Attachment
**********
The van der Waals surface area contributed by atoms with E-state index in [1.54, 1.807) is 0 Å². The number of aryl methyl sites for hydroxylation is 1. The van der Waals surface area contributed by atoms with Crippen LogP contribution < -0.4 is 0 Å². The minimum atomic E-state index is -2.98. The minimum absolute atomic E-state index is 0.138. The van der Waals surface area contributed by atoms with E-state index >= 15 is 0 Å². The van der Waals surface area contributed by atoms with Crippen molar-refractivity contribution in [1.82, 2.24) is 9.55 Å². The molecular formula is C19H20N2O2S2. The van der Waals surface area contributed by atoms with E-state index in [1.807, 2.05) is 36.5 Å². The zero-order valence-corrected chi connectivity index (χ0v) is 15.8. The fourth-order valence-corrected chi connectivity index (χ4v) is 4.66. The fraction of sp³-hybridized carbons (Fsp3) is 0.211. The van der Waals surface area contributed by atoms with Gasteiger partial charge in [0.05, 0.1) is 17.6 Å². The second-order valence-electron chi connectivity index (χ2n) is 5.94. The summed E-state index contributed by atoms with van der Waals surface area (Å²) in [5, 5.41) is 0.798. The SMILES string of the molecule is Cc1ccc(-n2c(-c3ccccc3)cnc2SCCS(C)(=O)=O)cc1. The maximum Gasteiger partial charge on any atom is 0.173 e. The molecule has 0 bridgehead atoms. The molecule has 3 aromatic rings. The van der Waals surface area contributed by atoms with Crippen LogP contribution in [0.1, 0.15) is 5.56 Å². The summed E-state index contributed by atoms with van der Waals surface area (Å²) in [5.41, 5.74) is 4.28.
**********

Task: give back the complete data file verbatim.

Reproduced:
The van der Waals surface area contributed by atoms with E-state index in [1.54, 1.807) is 0 Å². The number of aryl methyl sites for hydroxylation is 1. The van der Waals surface area contributed by atoms with Crippen LogP contribution < -0.4 is 0 Å². The minimum atomic E-state index is -2.98. The minimum absolute atomic E-state index is 0.138. The van der Waals surface area contributed by atoms with E-state index >= 15 is 0 Å². The van der Waals surface area contributed by atoms with Crippen molar-refractivity contribution in [1.82, 2.24) is 9.55 Å². The molecular formula is C19H20N2O2S2. The van der Waals surface area contributed by atoms with E-state index in [1.807, 2.05) is 36.5 Å². The zero-order valence-corrected chi connectivity index (χ0v) is 15.8. The fourth-order valence-corrected chi connectivity index (χ4v) is 4.66. The fraction of sp³-hybridized carbons (Fsp3) is 0.211. The van der Waals surface area contributed by atoms with Gasteiger partial charge in [0.05, 0.1) is 17.6 Å². The second-order valence-electron chi connectivity index (χ2n) is 5.94. The summed E-state index contributed by atoms with van der Waals surface area (Å²) in [5, 5.41) is 0.798. The SMILES string of the molecule is Cc1ccc(-n2c(-c3ccccc3)cnc2SCCS(C)(=O)=O)cc1. The maximum Gasteiger partial charge on any atom is 0.173 e. The molecule has 0 bridgehead atoms. The molecule has 3 aromatic rings. The van der Waals surface area contributed by atoms with Crippen LogP contribution in [0.1, 0.15) is 5.56 Å². The summed E-state index contributed by atoms with van der Waals surface area (Å²) in [5.41, 5.74) is 4.28.